It will never happen.
I don’t want to know.
Personally I was hoping to avoid the whole thing.
But in the flash of a screen, a fraction of a second, and the unmistakable form of a naked woman . . . I discovered my son surfing a porn website.
Oh shit oh shit oh shit what do I do? Why me, why did I have to catch him, why didn’t my husband? My emotions raced from shock to panic to anger, while my brain was telling me, “However you react, whatever you do right now, he will remember and retell his entire life.” I realized instantly that this was a seminal moment of parenting. I had to stop freaking out. So I went in the bathroom and texted my husband, who was not home, with this simple message: 911. He didn’t answer so I texted him five more times with the same message.
Then I went to talk to my son. First he tried to deny what he was looking at, then he claimed it was a pop-up he couldn’t get rid of. I let the irony of that melt away. Then I’m not exactly sure what I said, but it was something like, “This is inappropriate, you are not allowed to be on these websites, it is not OK.” In case he was starting to feel ashamed, I added, “It’s OK to be curious, but this is not OK.” I added that he needed to talk to us about it. I don’t know, it didn’t make sense to me either, I just threw it in.
I went back in the bathroom to voice my frustration with my husband by texting him a few swear words for not being there and not calling me back.
When he did call me back and I blurted something incoherent out in a hostile whisper, he was maddingly quiet. Once he got the gist of what was happening, he had the nerve to sigh in relief. And even start to chuckle. I hung up on him.
A public location for the computer, an internet filter you think is up to date, a trust you place in a boy to know what is “appropriate,” it is all no match for the powerful cocktail of emerging hormones and curiosity. They want to know, they need to know, and it is so easy. Images and videos are everywhere online. He will be told or even shown exactly where to find them by a more knowing friend.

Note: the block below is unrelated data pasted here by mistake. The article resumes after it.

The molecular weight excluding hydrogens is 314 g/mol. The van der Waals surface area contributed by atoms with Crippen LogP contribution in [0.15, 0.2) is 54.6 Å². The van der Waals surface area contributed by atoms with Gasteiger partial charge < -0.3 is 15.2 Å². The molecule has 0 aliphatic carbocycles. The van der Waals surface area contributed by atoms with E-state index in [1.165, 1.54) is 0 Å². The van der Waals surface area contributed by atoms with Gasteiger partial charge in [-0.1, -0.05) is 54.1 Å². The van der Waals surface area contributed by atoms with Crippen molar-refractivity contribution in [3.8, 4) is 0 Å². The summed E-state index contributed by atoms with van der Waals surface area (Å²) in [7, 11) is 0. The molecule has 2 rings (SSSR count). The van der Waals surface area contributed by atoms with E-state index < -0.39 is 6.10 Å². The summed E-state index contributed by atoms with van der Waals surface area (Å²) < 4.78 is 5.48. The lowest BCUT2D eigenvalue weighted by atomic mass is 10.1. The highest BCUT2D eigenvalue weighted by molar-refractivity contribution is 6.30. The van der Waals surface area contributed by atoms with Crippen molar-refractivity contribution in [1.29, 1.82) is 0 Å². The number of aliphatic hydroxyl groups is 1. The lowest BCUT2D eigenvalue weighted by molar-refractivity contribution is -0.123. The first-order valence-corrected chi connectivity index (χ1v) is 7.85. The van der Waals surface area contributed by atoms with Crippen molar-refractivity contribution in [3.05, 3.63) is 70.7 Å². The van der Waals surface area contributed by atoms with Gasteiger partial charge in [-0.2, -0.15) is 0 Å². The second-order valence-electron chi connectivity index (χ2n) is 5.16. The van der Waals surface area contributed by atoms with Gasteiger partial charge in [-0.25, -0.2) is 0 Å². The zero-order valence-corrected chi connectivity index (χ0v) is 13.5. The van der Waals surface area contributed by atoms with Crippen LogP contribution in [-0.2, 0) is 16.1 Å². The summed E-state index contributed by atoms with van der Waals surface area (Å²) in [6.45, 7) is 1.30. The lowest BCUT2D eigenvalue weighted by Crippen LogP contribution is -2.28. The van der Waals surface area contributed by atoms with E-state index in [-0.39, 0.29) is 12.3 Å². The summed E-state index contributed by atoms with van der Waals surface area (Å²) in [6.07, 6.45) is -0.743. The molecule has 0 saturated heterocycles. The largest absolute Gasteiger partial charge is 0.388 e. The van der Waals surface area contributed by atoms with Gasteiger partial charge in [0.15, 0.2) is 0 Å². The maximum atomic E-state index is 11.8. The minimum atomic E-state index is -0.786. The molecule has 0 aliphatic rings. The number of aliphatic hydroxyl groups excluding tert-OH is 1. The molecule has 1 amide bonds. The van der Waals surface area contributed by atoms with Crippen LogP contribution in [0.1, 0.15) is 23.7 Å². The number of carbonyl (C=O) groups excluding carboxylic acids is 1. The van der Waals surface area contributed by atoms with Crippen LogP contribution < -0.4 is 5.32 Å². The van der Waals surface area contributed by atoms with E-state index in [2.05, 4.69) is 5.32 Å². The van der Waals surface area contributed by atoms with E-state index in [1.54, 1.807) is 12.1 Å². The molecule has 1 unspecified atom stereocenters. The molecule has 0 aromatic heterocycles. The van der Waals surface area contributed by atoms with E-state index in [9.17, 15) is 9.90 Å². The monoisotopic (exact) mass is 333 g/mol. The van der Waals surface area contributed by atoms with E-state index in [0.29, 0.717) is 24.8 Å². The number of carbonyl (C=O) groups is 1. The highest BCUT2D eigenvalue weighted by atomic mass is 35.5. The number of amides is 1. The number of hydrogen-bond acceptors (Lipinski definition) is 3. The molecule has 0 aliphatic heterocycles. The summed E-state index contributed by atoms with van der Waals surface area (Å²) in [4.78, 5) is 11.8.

Now I happen to believe that surfing internet porn is not at all appropriate for a boy of this age. I feel I have a responsibility to protect him and shield him from it at least until he is older. Obviously my precautions were not adequate.
I was able to determine by viewing his computer’s browser history (and that of all the other computers in the house) that this was the first time he had surfed porn sites. My husband and I spent the better part of the next day installing and updating better filtering software (we chose K9 by BlueCoat which is free).
After taking care of the immediate need for better internet filtering, my mind began to go back over the incident. I thought about the boy at school who had so kindly given my son the exact website to check out. I felt sure his mother had no idea he was so knowledgeable in this kind of information. It was a mom I don’t know very well, but I pondered telling her, or at the very least suggesting she check where he son goes online. I would want to know. Wouldn’t she? I tried to come up with scenarios in my mind, running into her in the carpool line, rolling down the window, and saying, “Excuse me, I think your son is a regular on freakysex.com,” or calling her up and inviting her over for coffee and broaching the topic, “So what are your philosophical beliefs about pornography?”
I sought input from other people. My mom was shocked and dismayed about the whole thing. My dad, who has been trying to warn me about how horny young boys can be, while I try not to hear this message from him, said “I told you so.” The very kind school administrator said, “Go with your gut and don’t be too hard on him.” A good friend said, “Buy him a subscription to Playboy magazine.” I heard “boys will be boys” more than once. I decided I had enough of input from other people. The range of opinions among parents about pornography is staggeringly wide.
According to one article I read, boys ages 12-17 are among the biggest consumers of pornography. If parents don’t monitor their children’s internet use, and if they don’t have filters in place and check that they operate as expected, then I have to assume they are not concerned about pornography. And just to be clear, every variety of sexual activity is available online; group sex, violent sex, much much more than enough to satisfy your basic curiosity.
I’m not going to tell that mom about her son’s expansive knowledge of porn. Maybe she doesn’t care. But mental note: no sleepovers for my son at that house.
Articles I found useful: